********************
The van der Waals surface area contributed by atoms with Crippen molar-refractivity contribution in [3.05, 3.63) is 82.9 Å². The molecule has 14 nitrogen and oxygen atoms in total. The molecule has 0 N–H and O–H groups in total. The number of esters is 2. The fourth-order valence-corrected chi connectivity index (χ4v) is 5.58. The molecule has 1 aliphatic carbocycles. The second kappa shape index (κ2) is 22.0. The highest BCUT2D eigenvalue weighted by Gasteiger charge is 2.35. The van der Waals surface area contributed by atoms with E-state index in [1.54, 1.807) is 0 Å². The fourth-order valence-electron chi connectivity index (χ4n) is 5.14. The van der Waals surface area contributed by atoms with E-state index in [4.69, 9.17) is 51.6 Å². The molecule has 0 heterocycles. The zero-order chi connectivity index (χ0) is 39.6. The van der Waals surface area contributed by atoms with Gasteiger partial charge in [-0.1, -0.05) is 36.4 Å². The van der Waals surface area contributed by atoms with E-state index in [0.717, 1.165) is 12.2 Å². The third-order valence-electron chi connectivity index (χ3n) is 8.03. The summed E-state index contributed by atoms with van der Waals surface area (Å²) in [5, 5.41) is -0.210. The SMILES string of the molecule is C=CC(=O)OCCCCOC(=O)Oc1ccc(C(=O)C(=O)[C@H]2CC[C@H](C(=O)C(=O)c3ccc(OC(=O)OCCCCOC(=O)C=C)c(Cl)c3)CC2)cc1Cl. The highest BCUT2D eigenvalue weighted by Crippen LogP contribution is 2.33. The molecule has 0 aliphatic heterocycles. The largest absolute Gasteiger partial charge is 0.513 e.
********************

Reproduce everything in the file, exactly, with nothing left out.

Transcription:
The van der Waals surface area contributed by atoms with Crippen molar-refractivity contribution in [3.05, 3.63) is 82.9 Å². The molecule has 14 nitrogen and oxygen atoms in total. The molecule has 0 N–H and O–H groups in total. The number of esters is 2. The fourth-order valence-corrected chi connectivity index (χ4v) is 5.58. The molecule has 1 aliphatic carbocycles. The second kappa shape index (κ2) is 22.0. The highest BCUT2D eigenvalue weighted by Gasteiger charge is 2.35. The van der Waals surface area contributed by atoms with E-state index in [1.54, 1.807) is 0 Å². The fourth-order valence-electron chi connectivity index (χ4n) is 5.14. The van der Waals surface area contributed by atoms with E-state index in [4.69, 9.17) is 51.6 Å². The molecule has 0 heterocycles. The zero-order chi connectivity index (χ0) is 39.6. The van der Waals surface area contributed by atoms with Gasteiger partial charge in [-0.1, -0.05) is 36.4 Å². The van der Waals surface area contributed by atoms with E-state index in [0.717, 1.165) is 12.2 Å². The third-order valence-electron chi connectivity index (χ3n) is 8.03. The summed E-state index contributed by atoms with van der Waals surface area (Å²) in [5, 5.41) is -0.210. The SMILES string of the molecule is C=CC(=O)OCCCCOC(=O)Oc1ccc(C(=O)C(=O)[C@H]2CC[C@H](C(=O)C(=O)c3ccc(OC(=O)OCCCCOC(=O)C=C)c(Cl)c3)CC2)cc1Cl. The highest BCUT2D eigenvalue weighted by Crippen LogP contribution is 2.33. The molecule has 0 aliphatic heterocycles. The largest absolute Gasteiger partial charge is 0.513 e.